Well, running a 4.6 40-yard dash, lifting 225 pounds 38 times on the bench press and posting a mind-boggling 38" vertical leap at 6'8" and 277 pounds will certainly turn some heads. Since the Colts let go of Dwight Freeney recently, they could use a pass-rusher of Hunt's caliber.
The problem is that Hunt is so raw, but his massive size will disrupt passing lanes and his strength alone will be enough for him to be a factor against the run and the pass even early on.
It's scary to think what could happen if and when Hunt realizes his full potential. Considering GM Ryan Grigson got it done with a cast of young misfits last season, it would be worth taking a swing at a high-risk, high-reward prospect like Hunt.
Because if he ends up being a hit, he would command double teams constantly and give Indy's 3-4 scheme that much more flexibility.
25. Seattle Seahawks (11-5): Tavon Austin, WR, West Virginia
Imagine Austin adding another wrinkle to some of the college concepts that the Seahawks run—whether it be on bubble screens or coming in motion to become part of the option attack. The possibilities for Austin are endless, and the Seahawks are one playmaker away from being nearly unstoppable.
26. Green Bay Packers (11-5): Alec Ogletree, ILB, Georgia
Off-field issues have hurt his draft stock, yet it doesn't take away from how sensational Ogletree is from a talent perspective. His sideline-to-sideline speed and production for the Bulldogs in the SEC should translate to a starting job in the pros as a rookie.
27. Houston Texans (12-4): Johnathan Hankins, DT, Ohio State
The Buckeyes' anchor would give the Texans some flexibility on the defensive line and also command more attention to the nose tackle position. That would open up opportunities for J.J. Watt and Antonio Smith to pressure the quarterback, and for the linebackers to easily make plays.
28. Denver Broncos (13-3): Matt Elam, S, Florida
The hard-hitting Gator safety definitely knows how to deliver a blow. Not to be underestimated are his ball-hawking skills, though. His effectiveness against both the run and the pass should be too attractive for Denver to pass up—especially with Raheem Moore's debacle in the divisional playoffs.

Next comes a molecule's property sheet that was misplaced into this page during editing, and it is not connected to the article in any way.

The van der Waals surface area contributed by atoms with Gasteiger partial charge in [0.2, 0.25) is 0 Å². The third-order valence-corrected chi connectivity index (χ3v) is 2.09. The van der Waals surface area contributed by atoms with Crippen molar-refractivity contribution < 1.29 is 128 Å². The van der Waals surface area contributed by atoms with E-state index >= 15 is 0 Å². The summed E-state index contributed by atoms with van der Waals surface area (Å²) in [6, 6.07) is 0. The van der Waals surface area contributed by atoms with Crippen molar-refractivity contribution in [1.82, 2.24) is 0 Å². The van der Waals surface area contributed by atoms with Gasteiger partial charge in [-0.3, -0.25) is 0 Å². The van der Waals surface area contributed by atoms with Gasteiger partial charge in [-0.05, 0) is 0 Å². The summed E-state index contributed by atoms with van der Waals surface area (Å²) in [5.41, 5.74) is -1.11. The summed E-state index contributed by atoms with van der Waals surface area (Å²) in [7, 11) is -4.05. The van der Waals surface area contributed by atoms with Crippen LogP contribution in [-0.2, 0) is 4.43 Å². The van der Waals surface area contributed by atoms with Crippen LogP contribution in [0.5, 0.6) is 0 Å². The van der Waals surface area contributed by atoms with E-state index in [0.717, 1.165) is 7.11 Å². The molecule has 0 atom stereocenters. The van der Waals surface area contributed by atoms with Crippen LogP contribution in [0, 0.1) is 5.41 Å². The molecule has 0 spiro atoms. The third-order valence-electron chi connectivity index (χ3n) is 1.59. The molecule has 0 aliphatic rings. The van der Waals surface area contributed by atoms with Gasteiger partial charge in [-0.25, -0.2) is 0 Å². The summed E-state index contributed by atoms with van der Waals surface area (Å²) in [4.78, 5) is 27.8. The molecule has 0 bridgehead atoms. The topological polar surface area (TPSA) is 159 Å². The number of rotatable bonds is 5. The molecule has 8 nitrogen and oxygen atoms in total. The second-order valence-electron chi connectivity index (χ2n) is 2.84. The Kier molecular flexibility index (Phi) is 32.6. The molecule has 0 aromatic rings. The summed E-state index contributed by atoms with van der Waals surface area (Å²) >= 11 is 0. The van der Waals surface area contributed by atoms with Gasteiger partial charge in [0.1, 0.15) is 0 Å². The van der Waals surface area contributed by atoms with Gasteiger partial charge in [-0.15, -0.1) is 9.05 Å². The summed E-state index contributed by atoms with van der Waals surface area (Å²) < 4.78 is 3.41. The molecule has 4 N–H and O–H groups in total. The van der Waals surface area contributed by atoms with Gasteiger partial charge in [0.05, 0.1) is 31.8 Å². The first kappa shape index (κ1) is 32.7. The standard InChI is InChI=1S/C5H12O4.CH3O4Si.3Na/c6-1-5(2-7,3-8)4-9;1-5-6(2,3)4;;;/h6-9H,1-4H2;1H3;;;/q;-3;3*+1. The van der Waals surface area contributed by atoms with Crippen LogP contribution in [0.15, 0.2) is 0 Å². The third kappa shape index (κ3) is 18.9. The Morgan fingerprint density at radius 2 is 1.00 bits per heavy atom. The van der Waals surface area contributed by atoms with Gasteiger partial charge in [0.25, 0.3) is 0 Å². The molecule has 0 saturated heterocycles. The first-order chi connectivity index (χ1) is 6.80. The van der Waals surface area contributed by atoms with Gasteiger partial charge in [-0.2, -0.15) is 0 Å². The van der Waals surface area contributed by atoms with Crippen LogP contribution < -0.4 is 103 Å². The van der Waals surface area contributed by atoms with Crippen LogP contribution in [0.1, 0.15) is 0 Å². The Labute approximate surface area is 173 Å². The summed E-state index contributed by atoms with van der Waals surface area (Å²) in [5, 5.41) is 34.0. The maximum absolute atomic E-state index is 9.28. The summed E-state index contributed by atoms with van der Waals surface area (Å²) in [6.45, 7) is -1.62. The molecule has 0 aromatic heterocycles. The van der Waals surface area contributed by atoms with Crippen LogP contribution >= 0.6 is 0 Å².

29. New England Patriots (12-4): Kawann Short, DT, Purdue
After another incredible year from Tom Brady and the offense, the focus should be exclusively on upgrading defensively. Outside of Vince Wilfork, the Pats are a bit thin on the interior, and Short's combination of size and quickness on the inside could form a nice 1-2 punch with Wilfork.
30. Atlanta Falcons (13-3): Tyler Eifert, TE, Notre Dame
Getting another pass-rusher in lieu of John Abraham should be a priority, but as should getting an eventual replacement for Tony Gonzalez at tight end. Eifert is an outstanding receiver, and with the amount of depth to this defensive line class, the Falcons can address defensive end in Round 2.
31. San Francisco 49ers (11-4-1): Xavier Rhodes, CB, Florida State
The playoffs showed that the Niners aren't as solid on the back end as they once appeared to be. That will trigger the selection of Rhodes, who may be considered a reach but does have incredible size at 6'3" and 218 pounds. He should thrive under the steady San Francisco coaching staff.
32. Baltimore Ravens (10-6): Arthur Brown, ILB, Kansas State
Brown is considered undersized by many, which will cause him dip into this position. The Ravens will be getting a speedy, smart linebacker who will compete for playing time even if the team re-signs Dannell Ellerbe.
Like the new article format? Send us feedback!